The other day, whilst eating my breakfast and winding down from getting the kids off to school, a sudden flurry of movement outside in the garden grabbed my attention. Minutes earlier, I’d been watching two long-tailed tits as they clung to the bird feeders in our damson trees – but was soon dropping my spoon into my muesli, as I realised they’d appeared again; this time in a bush much nearer to the house. A lot nearer than they usually venture. I could hardly believe it when they then flew down to the patio, and fidgeted and fluttered along the fence, immediately outside the window.
They were pecking at the crevices underneath and between the railings – I think possibly gathering spiders’ webs, which they use in their nest building. It’s now the time when the winter flocks of long-tailed tits have broken up into breeding pairs – and I’m wondering if this pair may be nesting very nearby. They’re certainly spending quite a bit of time in and around our garden lately, and one (I presume the male) seems to be getting very territorial on our patch. A couple of times this week, we’ve seen him pause in his feeding to tussle with his own reflection in the shed window – possibly mistaking his mirror image for a “rival.”
Now – as I sat wide-eyed, watching them – this fascination with his own reflection may have taken over again, because he suddenly flew away from the cobwebby fence and even closer to the house – so close, he actually perched on the window frame! From there, he looked into the room for a moment, before fluttering earnestly at the glass. Thankfully, for his own safety, he gave that up as a bad job very quickly!
I always keep the camera to hand whilst wildlife watching from the house, and so managed to capture the above photo when he darted on to a garden chair – again extremely close to the window. Long-tailed tits move like super-fast little gizmos, never staying still – flick, flit, flick – so it was a matter of point, focus, click – and hope for the best! I missed a lot of split second opportunities to get better shots (it would have been great to get his super-long tail in full view) – but just couldn’t get the camera to focus in time, before this tiny, exquisite bird shifted again.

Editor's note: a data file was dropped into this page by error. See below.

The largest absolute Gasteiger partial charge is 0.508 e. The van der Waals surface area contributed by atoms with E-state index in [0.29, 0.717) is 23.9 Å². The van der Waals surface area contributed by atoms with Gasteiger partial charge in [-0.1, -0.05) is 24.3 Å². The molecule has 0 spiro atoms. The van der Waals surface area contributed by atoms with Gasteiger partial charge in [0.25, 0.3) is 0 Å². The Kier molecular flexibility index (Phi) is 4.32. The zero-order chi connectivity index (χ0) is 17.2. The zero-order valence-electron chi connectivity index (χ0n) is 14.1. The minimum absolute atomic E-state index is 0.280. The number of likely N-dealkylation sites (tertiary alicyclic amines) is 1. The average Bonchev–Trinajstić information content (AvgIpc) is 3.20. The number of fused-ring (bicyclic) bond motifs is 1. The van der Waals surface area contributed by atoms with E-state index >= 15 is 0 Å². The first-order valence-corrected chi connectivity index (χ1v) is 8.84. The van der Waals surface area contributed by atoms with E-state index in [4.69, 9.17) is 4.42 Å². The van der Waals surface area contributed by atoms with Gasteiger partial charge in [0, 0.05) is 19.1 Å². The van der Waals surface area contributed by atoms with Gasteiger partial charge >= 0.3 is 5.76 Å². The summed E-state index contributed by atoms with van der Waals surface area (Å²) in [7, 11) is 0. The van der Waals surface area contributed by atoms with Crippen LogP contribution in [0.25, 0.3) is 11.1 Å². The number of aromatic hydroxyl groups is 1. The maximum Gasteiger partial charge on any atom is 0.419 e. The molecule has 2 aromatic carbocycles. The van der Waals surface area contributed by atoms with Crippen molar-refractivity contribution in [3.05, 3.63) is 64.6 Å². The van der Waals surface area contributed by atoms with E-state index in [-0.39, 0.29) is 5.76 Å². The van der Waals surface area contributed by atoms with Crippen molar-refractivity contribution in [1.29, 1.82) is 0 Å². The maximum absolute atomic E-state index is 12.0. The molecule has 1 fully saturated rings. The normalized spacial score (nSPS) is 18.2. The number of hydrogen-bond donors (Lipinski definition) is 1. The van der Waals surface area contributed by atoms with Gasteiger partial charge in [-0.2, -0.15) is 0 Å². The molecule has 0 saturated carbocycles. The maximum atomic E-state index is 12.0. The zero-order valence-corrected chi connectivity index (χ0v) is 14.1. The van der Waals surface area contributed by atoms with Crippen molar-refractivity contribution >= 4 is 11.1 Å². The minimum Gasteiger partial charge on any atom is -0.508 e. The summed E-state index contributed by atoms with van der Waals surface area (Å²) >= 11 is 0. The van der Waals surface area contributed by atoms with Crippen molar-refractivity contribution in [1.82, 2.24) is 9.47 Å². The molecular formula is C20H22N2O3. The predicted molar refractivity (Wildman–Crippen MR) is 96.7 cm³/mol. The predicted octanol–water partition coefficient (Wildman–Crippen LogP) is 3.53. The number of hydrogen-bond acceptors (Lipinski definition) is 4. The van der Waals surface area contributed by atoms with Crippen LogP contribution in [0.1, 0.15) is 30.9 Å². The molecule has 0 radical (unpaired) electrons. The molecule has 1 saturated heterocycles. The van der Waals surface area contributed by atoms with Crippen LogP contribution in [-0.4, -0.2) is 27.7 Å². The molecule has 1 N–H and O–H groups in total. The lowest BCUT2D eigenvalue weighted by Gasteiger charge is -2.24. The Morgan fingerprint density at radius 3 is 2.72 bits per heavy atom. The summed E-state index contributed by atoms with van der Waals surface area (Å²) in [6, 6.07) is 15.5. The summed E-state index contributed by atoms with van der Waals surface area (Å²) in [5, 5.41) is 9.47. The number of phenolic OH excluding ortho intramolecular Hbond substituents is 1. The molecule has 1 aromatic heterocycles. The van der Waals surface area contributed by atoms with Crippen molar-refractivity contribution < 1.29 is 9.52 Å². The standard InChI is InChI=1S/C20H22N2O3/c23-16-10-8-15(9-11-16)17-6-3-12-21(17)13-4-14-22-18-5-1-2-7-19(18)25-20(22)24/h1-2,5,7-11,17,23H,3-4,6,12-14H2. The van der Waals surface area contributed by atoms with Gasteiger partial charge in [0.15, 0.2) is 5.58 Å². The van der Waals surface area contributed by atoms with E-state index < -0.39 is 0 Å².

After the birds left, I was left with a huge smile on my face. It really was one of those set-you-up-for-the-day wildlife moments. As Simon Barnes writes, in his warm, wonderful book How to be a Bad Birdwatcher – in such moments there is ‘the calm delight of the utterly normal, and the rare and sudden delight of the utterly unexpected.’ The Long-tailed tit is one of my favourite birds, and always brings its own special day-brightening magic with it. For me, meeting with a flock of these delicately colourful birds, is one of the speciality treats of winter-time. When out on a chilly walk, or in the garden, I love to catch the hustle-bustle of their calls, and to look up and see them jinking from tree to tree, see-sawing their long tails like little trapeze artists, as they swing-flit through the branches.
Birds Britannica by Mark Cocker and Richard Mabey, lists the many vernacular names for this beautiful little bird; a list that rings with a wonderful, old-time rustic mixture of gleeful spade-calling and joyful wordplay – like something tumbling from the pages of a Thomas Hardy novel. Names such as ‘bum barrel,’ ‘bush oven,’ ‘feather poke,’ ‘hedge jug,’ ‘jack in a bottle,’ ‘poke bag,’ ‘pudding bag,’ and ‘long pod.’ Plus, Birds Britannica adds, there is the lesser known Cornish name, ‘patiney’ or ‘patteny paley.’ Many of these names stem from the oval, domed shape of the long-tailed tit’s nest, which Birds Britannica goes on to tells us ‘comprises an intricate mix of wool and moss bound and felted together with spider’s web, camouflaged with as many as 4000 lichen flakes.’
Other fond, and brilliantly appropriate, pseudonyms I often hear amongst modern day devotees of this species are ‘flying lollipops,’ ‘flying flumps’ or ‘Gizmos’ (as in Gizmo from Gremlins!) It’s a favourite bird of many a birder and wildlife watcher – and John Clare, the nineteenth century naturalist poet doesn’t let us down in providing a poetic tribute to Aegithalos caudatus. Inspired by his local ‘bumbarrels,’ he wrote this poem, full of closely observed detail – and a lovely, vivid sense of these busy little birds, which truly do ‘hang and hide along’:
The oddling bush, close sheltered hedge new-plashed,
Of which spring’s early liking makes a guest
First with a shade of green though winter-dashed –
There, full as soon, bumbarrels make a nest
Of mosses grey with cobwebs closely tied
And warm and rich as feather-bed within,
With little hole on its contrary side
That pathway peepers may no knowledge win
Of what her little oval nest contains –
Ten eggs and often twelve, with dusts of red
Soft frittered – and full soon the little lanes
Screen the young crowd and hear the twitt’ring song
Of the old birds who call them to be fed
While down the hedge they hang and hide along.
(Bumbarrel’s Nest is one of the poems included in the anthology, The Poetry of Birds, edited by Simon Armitage and Tim Dee – more on this book later!)